Winter Wheat Production Manual

Written by D. B. Fowler
Crop Development Centre
University of Saskatchewan

© University of Saskatchewan. All rights reserved.  No part of the Winter Wheat Production Manual may be reproduced in any form by any photographic, electronic, mechanical or other means, or used in any information storage and retrieval system without the written permission of the University of Saskatchewan or Ducks Unlimited Canada.

Root Rots


A healthy, vigorous root system is necessary to ensure that the growing plant has an adequate supply of water and nutrients. There are many root diseases that can attack wheat and several of these are chronic problems on the Canadian prairies. Two types of root rot have mainly been responsible for crop losses in winter wheat in Saskatchewan.

  • Common root rot (dryland root rot) - Cochliobolus sativus and Fusarium species.
  • Take-all root rot - Gaeumannomyces graminis

In western Canada, crop losses from common root rot are normally associated with warm, dry, high pH soils. Take-all root rot usually causes greater damage under irrigation and in high moisture soils.


[ Images | Causes and Symptons | Losses | Control ]

a) Causes and Symptoms:

Cochliobolus sativus is the main fungus responsible for common root rot on the Canadian prairies. It is found on cereals and many grasses, but is most widespread in wheat and barley. Fusarium species that cause common root rot are also widespread and they are often found in combination with C. sativus. These are the same species that are responsible for Fusarium head blight (scab) of wheat.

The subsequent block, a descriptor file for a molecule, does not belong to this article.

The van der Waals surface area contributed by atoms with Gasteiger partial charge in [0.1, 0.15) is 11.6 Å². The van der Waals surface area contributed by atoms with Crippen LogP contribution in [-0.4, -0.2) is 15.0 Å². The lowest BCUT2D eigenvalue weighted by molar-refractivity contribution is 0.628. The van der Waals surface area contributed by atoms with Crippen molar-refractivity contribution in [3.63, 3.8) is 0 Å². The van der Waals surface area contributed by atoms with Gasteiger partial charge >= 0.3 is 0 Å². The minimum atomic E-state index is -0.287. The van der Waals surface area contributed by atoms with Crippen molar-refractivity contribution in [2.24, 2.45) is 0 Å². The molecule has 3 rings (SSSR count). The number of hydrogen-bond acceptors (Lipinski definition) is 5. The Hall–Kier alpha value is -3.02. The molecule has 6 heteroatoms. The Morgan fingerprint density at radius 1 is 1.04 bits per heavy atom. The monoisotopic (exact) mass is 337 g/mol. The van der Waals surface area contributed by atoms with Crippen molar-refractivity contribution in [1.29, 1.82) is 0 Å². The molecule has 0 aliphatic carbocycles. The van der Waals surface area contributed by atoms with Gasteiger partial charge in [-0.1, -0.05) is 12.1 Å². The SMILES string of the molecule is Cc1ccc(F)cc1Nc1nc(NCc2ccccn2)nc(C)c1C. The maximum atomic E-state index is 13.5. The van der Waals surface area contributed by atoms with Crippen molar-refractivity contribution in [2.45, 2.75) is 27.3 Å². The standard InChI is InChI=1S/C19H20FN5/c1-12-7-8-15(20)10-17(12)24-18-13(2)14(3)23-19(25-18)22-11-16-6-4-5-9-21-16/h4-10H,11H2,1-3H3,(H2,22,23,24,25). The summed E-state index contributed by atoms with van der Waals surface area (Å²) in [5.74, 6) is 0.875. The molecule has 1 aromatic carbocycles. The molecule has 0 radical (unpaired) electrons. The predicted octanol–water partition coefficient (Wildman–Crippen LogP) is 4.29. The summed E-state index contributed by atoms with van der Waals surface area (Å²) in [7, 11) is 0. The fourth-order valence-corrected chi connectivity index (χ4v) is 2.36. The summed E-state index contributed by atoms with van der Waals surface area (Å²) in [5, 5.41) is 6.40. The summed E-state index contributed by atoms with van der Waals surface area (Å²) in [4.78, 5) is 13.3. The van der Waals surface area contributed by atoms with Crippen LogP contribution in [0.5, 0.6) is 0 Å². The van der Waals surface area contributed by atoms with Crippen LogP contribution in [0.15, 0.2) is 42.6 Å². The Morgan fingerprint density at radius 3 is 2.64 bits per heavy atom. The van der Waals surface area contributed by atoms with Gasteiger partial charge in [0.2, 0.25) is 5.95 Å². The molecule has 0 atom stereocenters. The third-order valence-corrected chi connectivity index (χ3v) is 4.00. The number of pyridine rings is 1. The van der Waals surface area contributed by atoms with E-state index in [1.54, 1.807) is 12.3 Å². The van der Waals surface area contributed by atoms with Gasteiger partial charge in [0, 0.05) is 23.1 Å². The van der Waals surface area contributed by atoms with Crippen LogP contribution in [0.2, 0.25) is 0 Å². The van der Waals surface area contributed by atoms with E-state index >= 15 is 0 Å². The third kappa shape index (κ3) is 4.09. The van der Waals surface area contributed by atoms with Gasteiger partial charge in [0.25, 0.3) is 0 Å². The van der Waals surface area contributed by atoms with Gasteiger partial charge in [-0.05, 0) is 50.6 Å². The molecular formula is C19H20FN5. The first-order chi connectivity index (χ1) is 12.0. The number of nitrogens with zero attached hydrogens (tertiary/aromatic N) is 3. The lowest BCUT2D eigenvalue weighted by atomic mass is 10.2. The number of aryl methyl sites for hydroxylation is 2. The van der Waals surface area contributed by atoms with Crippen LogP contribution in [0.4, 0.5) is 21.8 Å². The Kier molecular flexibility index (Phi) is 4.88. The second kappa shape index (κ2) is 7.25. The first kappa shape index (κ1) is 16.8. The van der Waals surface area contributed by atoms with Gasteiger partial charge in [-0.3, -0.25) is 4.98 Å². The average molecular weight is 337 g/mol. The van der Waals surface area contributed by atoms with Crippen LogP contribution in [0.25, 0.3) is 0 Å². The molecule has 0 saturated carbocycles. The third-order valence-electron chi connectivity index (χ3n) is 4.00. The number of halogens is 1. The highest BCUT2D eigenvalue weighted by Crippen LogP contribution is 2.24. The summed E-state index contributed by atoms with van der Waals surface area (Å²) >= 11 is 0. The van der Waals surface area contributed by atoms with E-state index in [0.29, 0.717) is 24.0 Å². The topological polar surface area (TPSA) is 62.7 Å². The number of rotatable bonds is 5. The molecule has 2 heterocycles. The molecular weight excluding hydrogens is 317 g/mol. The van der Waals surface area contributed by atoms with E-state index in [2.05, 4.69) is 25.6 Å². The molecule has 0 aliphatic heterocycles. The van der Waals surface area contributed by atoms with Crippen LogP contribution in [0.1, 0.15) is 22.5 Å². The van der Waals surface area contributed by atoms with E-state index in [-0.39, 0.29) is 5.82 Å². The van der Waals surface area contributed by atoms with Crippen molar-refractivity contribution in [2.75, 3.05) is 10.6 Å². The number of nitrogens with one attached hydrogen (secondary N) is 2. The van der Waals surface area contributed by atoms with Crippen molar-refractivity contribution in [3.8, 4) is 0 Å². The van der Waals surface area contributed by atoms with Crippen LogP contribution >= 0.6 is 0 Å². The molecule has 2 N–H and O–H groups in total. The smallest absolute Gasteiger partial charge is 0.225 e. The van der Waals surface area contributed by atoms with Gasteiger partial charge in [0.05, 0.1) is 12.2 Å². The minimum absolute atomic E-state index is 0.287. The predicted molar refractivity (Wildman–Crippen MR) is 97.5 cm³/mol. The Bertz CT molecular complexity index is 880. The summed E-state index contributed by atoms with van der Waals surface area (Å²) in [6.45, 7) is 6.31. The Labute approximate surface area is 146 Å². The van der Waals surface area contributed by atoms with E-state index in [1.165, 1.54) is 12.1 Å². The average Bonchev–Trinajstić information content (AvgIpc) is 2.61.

The fungi that cause common root rot can survive as spores in the soil or on plant residues. They can be spread by wind, water or cultivation. They can also be carried on or in the seed from infected plants. However, most common root rot infections result from spores that are present in the soil. Spores can remain dormant in the soil for years until they are stimulated by root secretions from winter wheat plants or other hosts. Warm dry conditions that are often associated with periods of drought favor the development of this disease.

Infection by the fungi that cause common root rot can occur at all plant growth stages. Dark brown spots or blotches on the roots, subcrown internode (section of the plant between the crown and seed - see Figure 4, Chapter 10 or Figure 2, Chapter 12 ) and lower leaf sheaths are often the first signs of infection. A healthy subcrown internode is an unblemished creamy white color while a dark brown subcrown internode indicates that the plant has been severely infected by common root rot fungi. Color of the subcrown internode is often used as an indicator in the field assessment of common root rot infections; however, an extremely compressed subcrown internode usually limits the usefulness of this rating method for shallow seeded winter wheat.